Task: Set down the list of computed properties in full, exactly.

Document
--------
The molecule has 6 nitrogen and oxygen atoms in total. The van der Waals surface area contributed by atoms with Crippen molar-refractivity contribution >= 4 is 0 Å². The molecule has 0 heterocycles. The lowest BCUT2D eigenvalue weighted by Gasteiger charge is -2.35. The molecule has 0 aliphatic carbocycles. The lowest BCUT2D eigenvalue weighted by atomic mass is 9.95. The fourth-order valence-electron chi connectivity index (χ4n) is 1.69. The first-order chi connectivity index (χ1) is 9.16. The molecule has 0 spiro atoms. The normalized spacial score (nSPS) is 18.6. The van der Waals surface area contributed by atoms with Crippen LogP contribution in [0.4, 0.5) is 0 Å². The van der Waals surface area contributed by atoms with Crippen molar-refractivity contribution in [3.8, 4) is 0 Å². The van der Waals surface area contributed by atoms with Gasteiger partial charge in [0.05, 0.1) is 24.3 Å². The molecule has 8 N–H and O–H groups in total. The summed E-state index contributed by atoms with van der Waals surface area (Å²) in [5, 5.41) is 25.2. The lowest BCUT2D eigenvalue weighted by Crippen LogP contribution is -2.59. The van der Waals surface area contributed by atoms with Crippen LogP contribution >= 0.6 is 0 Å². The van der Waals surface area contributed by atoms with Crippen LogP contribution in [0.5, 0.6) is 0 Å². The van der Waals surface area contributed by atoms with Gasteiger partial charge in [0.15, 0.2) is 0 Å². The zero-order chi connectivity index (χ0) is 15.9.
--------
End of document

The molecule has 6 nitrogen and oxygen atoms in total. The van der Waals surface area contributed by atoms with Crippen molar-refractivity contribution >= 4 is 0 Å². The molecule has 0 heterocycles. The lowest BCUT2D eigenvalue weighted by Gasteiger charge is -2.35. The molecule has 0 aliphatic carbocycles. The lowest BCUT2D eigenvalue weighted by atomic mass is 9.95. The fourth-order valence-electron chi connectivity index (χ4n) is 1.69. The first-order chi connectivity index (χ1) is 9.16. The molecule has 0 spiro atoms. The normalized spacial score (nSPS) is 18.6. The van der Waals surface area contributed by atoms with Crippen LogP contribution in [0.4, 0.5) is 0 Å². The van der Waals surface area contributed by atoms with Crippen molar-refractivity contribution in [3.8, 4) is 0 Å². The van der Waals surface area contributed by atoms with Gasteiger partial charge in [0.05, 0.1) is 24.3 Å². The molecule has 8 N–H and O–H groups in total. The summed E-state index contributed by atoms with van der Waals surface area (Å²) in [5, 5.41) is 25.2. The lowest BCUT2D eigenvalue weighted by Crippen LogP contribution is -2.59. The van der Waals surface area contributed by atoms with Crippen LogP contribution >= 0.6 is 0 Å². The van der Waals surface area contributed by atoms with Crippen LogP contribution in [0.5, 0.6) is 0 Å². The van der Waals surface area contributed by atoms with Gasteiger partial charge in [0.15, 0.2) is 0 Å². The zero-order chi connectivity index (χ0) is 15.9.